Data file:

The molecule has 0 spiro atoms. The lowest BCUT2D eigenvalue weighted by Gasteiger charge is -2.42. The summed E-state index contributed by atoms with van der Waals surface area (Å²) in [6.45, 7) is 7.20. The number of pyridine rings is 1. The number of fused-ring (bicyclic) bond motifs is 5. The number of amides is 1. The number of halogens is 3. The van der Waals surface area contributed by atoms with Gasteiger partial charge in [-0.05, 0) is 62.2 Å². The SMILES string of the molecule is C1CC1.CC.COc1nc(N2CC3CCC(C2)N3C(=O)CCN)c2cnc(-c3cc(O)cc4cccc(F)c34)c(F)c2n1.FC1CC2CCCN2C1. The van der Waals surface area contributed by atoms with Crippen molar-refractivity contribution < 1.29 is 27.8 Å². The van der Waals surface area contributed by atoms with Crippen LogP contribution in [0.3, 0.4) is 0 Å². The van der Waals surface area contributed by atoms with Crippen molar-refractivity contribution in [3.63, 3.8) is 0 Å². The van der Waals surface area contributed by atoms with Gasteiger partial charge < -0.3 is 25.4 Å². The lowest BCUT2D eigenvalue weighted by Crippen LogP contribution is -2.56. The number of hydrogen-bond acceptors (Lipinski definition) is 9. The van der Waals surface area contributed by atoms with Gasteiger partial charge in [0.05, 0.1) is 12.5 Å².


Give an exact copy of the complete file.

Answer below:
The molecule has 0 spiro atoms. The lowest BCUT2D eigenvalue weighted by Gasteiger charge is -2.42. The summed E-state index contributed by atoms with van der Waals surface area (Å²) in [6.45, 7) is 7.20. The number of pyridine rings is 1. The number of fused-ring (bicyclic) bond motifs is 5. The number of amides is 1. The number of halogens is 3. The van der Waals surface area contributed by atoms with Gasteiger partial charge in [-0.05, 0) is 62.2 Å². The SMILES string of the molecule is C1CC1.CC.COc1nc(N2CC3CCC(C2)N3C(=O)CCN)c2cnc(-c3cc(O)cc4cccc(F)c34)c(F)c2n1.FC1CC2CCCN2C1. The van der Waals surface area contributed by atoms with Crippen molar-refractivity contribution < 1.29 is 27.8 Å². The van der Waals surface area contributed by atoms with Crippen LogP contribution in [0.3, 0.4) is 0 Å². The van der Waals surface area contributed by atoms with Crippen molar-refractivity contribution in [3.63, 3.8) is 0 Å². The van der Waals surface area contributed by atoms with Gasteiger partial charge < -0.3 is 25.4 Å². The lowest BCUT2D eigenvalue weighted by Crippen LogP contribution is -2.56. The number of hydrogen-bond acceptors (Lipinski definition) is 9. The van der Waals surface area contributed by atoms with Gasteiger partial charge in [0.05, 0.1) is 12.5 Å².